Mirrors themselves are no stranger to horror. In the 2008 film Mirrors, Kiefer Sutherland’s character is plagued by nightmarish visions of a terrifying world separated only by a reflective piece of glass. In the 2018 film Look Away, a young girl is captured by and forced to switch places with her reflection.
To have a “mirror-version” or a parody of ourselves living our lives for us, represents the legitimate and age-old fear of being falsely accused of something or, perhaps worse, willingly doing things that go against our nature or values.
As in dreams, the horror we often face from mirrors comes from within ourselves.
The worlds we watch horror characters stumble through are often as appealing and immersive as the stories themselves. These places often reflect the character’s insecurities and amplify the physical horror they must face.
The most effective worlds of horror embody our own real-life fears and anxieties whether they are represented literally or symbolically. The isolation of space, the forced introspection of the haunted house, and the lack of resources in the wilderness are all real physical and emotional concerns for many people.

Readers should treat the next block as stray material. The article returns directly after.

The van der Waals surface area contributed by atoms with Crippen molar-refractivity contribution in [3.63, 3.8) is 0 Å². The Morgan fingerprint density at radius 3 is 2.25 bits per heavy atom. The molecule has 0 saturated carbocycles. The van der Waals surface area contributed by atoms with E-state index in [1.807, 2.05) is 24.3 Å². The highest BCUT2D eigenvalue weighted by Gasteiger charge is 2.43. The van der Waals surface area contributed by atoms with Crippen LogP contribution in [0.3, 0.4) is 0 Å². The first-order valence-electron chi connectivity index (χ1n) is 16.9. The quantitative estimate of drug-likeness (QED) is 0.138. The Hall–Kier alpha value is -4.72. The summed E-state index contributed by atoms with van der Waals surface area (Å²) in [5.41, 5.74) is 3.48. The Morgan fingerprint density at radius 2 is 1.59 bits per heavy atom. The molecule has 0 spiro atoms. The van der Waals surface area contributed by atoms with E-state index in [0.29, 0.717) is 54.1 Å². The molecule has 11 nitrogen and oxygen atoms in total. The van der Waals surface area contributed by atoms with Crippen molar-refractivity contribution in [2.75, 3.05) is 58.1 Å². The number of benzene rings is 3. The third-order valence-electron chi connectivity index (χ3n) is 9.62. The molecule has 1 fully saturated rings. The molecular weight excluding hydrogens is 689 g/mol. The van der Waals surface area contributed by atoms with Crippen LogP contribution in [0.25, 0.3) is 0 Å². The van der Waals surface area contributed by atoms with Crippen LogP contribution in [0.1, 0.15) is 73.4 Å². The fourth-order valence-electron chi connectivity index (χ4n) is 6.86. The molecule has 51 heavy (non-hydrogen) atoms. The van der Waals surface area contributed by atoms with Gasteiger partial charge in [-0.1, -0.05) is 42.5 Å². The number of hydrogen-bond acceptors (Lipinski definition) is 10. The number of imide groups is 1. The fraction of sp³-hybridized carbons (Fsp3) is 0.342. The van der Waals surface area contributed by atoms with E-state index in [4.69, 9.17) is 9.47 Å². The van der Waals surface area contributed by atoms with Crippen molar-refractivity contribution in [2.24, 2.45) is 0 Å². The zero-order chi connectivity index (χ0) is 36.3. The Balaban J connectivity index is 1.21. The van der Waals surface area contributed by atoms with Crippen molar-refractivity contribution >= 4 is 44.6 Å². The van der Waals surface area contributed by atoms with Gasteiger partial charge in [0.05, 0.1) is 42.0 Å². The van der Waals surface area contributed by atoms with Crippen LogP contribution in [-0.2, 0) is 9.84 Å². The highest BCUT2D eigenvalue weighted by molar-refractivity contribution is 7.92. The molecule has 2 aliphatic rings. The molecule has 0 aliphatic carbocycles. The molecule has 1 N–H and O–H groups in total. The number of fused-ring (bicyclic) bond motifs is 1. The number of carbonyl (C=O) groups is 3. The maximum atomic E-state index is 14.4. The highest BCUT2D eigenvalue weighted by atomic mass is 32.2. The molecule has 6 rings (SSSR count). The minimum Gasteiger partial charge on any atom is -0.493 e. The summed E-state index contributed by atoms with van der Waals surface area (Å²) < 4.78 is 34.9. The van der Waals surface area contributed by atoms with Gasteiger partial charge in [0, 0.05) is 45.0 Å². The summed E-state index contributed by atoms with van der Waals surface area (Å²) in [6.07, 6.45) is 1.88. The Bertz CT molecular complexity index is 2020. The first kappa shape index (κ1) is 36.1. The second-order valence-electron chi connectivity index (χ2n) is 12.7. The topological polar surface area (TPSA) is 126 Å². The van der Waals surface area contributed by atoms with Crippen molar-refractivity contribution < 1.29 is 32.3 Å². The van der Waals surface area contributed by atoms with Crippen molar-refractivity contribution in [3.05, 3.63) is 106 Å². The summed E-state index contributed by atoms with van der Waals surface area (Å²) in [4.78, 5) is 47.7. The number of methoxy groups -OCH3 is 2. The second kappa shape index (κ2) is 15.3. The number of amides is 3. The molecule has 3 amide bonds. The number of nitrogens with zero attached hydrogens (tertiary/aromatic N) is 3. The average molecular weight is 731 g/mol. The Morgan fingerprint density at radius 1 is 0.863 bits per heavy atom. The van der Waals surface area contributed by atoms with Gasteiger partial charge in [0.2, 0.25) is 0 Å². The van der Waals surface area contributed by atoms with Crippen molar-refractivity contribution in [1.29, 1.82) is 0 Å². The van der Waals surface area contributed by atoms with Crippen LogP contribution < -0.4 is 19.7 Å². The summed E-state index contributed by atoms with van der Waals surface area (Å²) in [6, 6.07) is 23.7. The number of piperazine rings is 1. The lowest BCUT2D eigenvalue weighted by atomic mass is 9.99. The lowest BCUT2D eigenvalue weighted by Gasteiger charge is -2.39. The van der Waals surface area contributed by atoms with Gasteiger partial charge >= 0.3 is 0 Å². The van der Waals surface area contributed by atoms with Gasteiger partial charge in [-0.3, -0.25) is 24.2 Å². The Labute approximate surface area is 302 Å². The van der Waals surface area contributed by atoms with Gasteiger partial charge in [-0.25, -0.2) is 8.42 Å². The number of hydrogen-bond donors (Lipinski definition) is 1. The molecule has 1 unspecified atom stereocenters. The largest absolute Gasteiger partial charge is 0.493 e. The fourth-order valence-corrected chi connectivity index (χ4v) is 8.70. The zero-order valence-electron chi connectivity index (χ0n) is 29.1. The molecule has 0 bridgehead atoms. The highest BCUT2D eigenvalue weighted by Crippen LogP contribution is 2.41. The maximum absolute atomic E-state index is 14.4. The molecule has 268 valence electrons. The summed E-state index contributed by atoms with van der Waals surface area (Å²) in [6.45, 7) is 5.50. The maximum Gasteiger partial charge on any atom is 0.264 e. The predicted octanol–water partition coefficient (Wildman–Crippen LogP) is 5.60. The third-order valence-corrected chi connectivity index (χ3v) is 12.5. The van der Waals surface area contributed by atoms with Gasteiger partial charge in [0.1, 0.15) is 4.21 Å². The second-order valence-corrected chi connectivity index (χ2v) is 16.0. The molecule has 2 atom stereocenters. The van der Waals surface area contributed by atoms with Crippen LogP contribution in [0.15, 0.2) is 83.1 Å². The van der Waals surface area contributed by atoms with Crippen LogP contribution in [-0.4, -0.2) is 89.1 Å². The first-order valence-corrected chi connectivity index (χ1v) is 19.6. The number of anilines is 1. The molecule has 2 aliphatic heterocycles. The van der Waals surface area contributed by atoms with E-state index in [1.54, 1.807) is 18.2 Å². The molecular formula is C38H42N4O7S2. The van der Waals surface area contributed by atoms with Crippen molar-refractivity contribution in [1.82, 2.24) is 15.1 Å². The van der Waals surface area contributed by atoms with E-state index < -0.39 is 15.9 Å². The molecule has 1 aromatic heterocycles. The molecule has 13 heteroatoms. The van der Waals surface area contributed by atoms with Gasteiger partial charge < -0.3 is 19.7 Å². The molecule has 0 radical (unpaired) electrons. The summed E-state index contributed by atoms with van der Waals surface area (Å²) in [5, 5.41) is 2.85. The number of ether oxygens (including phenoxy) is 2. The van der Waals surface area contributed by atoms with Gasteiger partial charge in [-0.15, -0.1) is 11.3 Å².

Modern connectivity keeps us from having to face many of these horrors ourselves, which might make the real world more frightening than anything in film or literature. Remove our phones, the internet, and electricity and reality’s shadows grow a lot bigger, the dark corners become gloomier, and help is that much farther away.
About the Author
Christopher Sweet has been obsessed with horror since he first stumbled across a movie monsters photo book in his grade school library, at the tender age of eight. He studied screenwriting at University of Toronto and has penned multiple screenplays and dozens of short stories. He lives with his growing tribe of humans and beasts in New Brunswick, Canada.
He is the author of the horror/magical-realism novel The Boy in the Canvas, available March 1, 2022.
You can catch him online at: https://www.authorchristophersweet.com/